January 22 2018
"I’m never thirsty when I’m running in the cold. Does that mean I’m hydrated?" Our coach advises.
You’ve no doubt seen numerous classes, usually of the yogic variety, promising to “sweat out the toxins”—but is that even possible? Of course, like most things dealing with human physiology, the truth is a little more complicated.
Related: Is Sweating Harmful For Your Skin?
According to Dr. Harriet A. Hall, a retired family physician and former Air Force flight surgeon, who edits the website Science-Based Medicine and is a co-author of Consumer Health: A Guide to Intelligent Decisions, the body does appear to sweat out toxic materials like heavy metals and some chemicals (Bisphenol A, or BPA) found in plastics. However, Dr. Hall does caution, “The claims for the benefits of saunas and other sweat-inducing treatments are not backed by science,” and “the concentration of metals detected in sweat are extremely low.”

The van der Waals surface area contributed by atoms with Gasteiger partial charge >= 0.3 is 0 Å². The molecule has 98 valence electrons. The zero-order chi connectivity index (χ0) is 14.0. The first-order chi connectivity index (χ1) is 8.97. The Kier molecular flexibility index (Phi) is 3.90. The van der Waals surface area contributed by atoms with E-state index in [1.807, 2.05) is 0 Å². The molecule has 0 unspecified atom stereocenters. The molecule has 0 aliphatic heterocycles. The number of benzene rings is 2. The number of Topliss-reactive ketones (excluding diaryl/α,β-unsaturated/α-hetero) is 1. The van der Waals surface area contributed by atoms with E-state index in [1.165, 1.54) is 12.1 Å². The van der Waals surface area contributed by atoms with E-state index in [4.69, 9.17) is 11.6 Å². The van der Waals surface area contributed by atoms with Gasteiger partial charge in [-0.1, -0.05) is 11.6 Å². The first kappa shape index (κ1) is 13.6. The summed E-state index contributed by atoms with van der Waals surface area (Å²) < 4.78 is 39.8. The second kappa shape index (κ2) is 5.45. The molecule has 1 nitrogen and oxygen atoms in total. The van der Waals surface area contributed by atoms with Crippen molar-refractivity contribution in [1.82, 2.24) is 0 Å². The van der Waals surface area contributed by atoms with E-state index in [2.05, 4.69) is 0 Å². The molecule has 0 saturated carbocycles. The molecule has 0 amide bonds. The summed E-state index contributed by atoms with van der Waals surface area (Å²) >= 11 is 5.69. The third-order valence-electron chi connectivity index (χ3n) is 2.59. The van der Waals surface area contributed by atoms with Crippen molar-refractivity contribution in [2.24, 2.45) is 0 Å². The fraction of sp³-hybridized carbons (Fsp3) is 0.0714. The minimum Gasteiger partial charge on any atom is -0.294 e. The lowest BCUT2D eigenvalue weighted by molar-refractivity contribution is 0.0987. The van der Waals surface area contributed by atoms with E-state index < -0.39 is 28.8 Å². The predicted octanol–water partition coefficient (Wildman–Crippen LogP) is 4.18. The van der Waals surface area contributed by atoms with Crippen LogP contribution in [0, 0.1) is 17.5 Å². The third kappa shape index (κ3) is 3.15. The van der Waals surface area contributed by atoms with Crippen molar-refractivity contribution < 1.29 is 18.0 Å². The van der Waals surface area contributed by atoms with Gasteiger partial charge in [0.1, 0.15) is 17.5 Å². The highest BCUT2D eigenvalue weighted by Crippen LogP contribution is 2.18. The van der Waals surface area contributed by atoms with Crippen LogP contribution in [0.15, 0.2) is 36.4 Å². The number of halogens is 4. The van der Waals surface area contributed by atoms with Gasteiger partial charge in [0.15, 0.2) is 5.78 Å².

Sweat is 99 percent water; how much toxicity can it actually even hold? Also, the liver and kidneys do all the heavy lifting when it comes to toxin removal, flushing away far more than sweat glands can.
There are plenty of health benefits to getting a good sweat on a daily basis, but ridding your body of toxins is very low on the list. If you worry more about what you put into your body in terms of food and drink, then you can worry less about what you sweat out.